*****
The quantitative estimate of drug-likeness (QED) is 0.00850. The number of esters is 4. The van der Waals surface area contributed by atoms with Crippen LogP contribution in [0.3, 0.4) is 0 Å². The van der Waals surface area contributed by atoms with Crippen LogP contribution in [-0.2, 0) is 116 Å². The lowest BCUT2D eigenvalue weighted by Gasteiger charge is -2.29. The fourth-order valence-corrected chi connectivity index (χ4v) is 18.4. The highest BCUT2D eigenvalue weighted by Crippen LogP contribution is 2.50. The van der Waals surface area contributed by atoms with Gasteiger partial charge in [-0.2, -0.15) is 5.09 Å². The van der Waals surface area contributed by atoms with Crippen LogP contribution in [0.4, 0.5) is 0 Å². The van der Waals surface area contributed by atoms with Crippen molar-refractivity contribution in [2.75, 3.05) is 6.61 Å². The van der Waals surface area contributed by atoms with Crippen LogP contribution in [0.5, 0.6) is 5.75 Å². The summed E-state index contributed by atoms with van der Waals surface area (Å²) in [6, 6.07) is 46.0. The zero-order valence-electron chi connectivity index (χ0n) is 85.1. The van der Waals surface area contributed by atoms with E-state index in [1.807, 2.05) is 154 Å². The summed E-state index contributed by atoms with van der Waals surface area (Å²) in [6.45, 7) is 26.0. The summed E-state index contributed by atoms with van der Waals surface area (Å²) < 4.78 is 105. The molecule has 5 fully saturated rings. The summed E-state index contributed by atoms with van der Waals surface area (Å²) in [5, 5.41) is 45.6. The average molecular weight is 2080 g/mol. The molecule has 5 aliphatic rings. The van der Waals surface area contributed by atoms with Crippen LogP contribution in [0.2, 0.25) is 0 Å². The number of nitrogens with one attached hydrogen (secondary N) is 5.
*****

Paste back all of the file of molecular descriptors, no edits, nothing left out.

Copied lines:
The quantitative estimate of drug-likeness (QED) is 0.00850. The number of esters is 4. The van der Waals surface area contributed by atoms with Crippen LogP contribution in [0.3, 0.4) is 0 Å². The van der Waals surface area contributed by atoms with Crippen LogP contribution in [-0.2, 0) is 116 Å². The lowest BCUT2D eigenvalue weighted by Gasteiger charge is -2.29. The fourth-order valence-corrected chi connectivity index (χ4v) is 18.4. The highest BCUT2D eigenvalue weighted by Crippen LogP contribution is 2.50. The van der Waals surface area contributed by atoms with Gasteiger partial charge in [-0.2, -0.15) is 5.09 Å². The van der Waals surface area contributed by atoms with Crippen LogP contribution in [0.4, 0.5) is 0 Å². The van der Waals surface area contributed by atoms with Crippen molar-refractivity contribution in [2.75, 3.05) is 6.61 Å². The van der Waals surface area contributed by atoms with Crippen LogP contribution in [0.5, 0.6) is 5.75 Å². The summed E-state index contributed by atoms with van der Waals surface area (Å²) in [6, 6.07) is 46.0. The zero-order valence-electron chi connectivity index (χ0n) is 85.1. The van der Waals surface area contributed by atoms with E-state index in [1.807, 2.05) is 154 Å². The summed E-state index contributed by atoms with van der Waals surface area (Å²) in [6.45, 7) is 26.0. The summed E-state index contributed by atoms with van der Waals surface area (Å²) < 4.78 is 105. The molecule has 5 fully saturated rings. The summed E-state index contributed by atoms with van der Waals surface area (Å²) in [5, 5.41) is 45.6. The average molecular weight is 2080 g/mol. The molecule has 5 aliphatic rings. The van der Waals surface area contributed by atoms with Crippen LogP contribution in [0.2, 0.25) is 0 Å². The number of nitrogens with one attached hydrogen (secondary N) is 5.